Dissociative Identity Disorder

The international psychiatric criteria in the DSM IV specify that DID is:

  • The presence of two or more distinct identities or personality states (each with its own relatively enduring pattern of perceiving, relating to, and thinking about the environment and self).
  • At least two of these identity or personality states recurrently take control of the person's behaviour.
  • Inability to recall important personal information that is too extensive to be explained by ordinary forgetfulness and not due to the direct effects of a substance (e.g. blackouts or chaotic behaviour during alcohol intoxication) or a general medical condition (e.g. complex partial seizures).

Professor Peter Fonagy and others have shown that the most common aetiology for DID is a disorganised attachment followed by abuse at the hands of a care-giver (McQueen, D; Kennedy, R; Itzin, C; Sinason, V and Maxted, F, 2009).

Whilst some people with DID have 'alters' that can communicate with each other, others can experience partial or total amnesia between personality states.  Particular events may trigger flashbacks or bring other personalities to the fore.  The results can have a devastating impact on an individual's ability to maintain relationships and jobs and even to carry out everyday tasks. 

Because DID is a complex and rare disorder, and because people with DID very often have a 'main' personality that is very capable and highly intelligent, misdiagnosis is common.  DID can coexist with other physical or mental health conditions and consequently a specialist assessment can be the only way that DID is identified.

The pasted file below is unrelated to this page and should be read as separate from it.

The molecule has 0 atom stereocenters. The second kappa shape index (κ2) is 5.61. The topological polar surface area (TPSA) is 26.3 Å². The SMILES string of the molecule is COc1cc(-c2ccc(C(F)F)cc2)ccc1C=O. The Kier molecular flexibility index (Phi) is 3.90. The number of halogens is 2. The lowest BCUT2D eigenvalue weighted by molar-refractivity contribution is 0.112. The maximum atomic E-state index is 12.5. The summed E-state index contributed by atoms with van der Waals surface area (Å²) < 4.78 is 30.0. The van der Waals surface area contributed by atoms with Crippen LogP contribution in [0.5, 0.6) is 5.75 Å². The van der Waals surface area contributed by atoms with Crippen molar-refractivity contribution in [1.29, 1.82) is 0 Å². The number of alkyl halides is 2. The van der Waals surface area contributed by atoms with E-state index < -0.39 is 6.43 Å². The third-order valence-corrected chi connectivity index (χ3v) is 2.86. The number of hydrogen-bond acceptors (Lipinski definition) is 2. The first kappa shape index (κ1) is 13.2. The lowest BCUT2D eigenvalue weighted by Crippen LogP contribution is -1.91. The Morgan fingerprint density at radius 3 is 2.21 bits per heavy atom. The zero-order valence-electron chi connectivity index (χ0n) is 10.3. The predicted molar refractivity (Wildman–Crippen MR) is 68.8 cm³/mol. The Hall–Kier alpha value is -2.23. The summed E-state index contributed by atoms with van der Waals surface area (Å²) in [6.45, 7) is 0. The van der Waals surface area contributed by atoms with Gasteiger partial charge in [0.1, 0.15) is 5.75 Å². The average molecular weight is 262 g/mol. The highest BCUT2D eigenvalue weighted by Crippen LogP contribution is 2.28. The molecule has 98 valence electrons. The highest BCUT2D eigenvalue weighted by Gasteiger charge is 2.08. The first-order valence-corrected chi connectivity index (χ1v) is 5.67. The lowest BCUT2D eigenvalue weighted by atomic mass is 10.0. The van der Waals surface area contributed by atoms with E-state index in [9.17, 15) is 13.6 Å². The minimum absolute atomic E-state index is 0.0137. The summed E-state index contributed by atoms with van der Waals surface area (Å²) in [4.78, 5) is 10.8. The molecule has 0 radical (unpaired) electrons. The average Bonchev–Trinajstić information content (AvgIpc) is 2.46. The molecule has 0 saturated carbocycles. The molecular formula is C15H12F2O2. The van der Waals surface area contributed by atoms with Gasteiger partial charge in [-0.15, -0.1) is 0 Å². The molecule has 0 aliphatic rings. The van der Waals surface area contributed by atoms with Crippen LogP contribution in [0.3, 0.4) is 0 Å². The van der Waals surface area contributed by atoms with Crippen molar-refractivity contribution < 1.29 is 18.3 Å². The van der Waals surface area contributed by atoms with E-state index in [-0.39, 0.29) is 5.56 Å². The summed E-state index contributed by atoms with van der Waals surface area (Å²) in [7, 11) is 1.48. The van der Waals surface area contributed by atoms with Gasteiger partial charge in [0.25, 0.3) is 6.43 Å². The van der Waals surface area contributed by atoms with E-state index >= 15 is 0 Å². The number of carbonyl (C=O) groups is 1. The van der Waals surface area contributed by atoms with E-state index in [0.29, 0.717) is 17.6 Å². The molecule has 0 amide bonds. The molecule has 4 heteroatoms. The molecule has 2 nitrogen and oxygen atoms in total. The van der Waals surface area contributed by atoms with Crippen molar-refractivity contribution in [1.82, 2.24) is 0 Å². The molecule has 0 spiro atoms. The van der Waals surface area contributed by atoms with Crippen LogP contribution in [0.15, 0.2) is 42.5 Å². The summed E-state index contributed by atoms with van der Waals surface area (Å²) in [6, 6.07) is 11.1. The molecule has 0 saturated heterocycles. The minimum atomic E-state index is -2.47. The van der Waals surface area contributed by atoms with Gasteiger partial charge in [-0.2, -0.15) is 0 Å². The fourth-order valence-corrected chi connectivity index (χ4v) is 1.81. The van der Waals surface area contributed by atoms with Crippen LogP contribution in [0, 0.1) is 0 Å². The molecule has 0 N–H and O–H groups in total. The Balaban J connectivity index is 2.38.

International research has shown that long-term specialist therapy is the most effective treatment option, and that as with work with extreme post-traumatic stress, short-term interventions are unlikely to have a lasting effect if used in isolation.  For some patients, particularly those coming to treatment early, the prognosis can be good.  For others, particularly if they are still being exposed to trauma and abuse, treatment needs to be approached in a similar way to that for long-term conditions, with the aim of minimising further psychological damage, improving quailty of life and reducing risk.

Major research from the Albert Einstein College of Medicine (Foote, Smolin, Neft and Lipschitz, 2008) has shown that adults with dissociative disorders are at high risk of suicide or self-harm, as well as sectioning and other unplanned psychiatric admissions. 

As a result of its clinical and theoretical understanding of this subject, there have been no deaths from suicide and no involuntary hospital admissions of patients attending the Clinic for Dissociative Studies since its inception in 1998.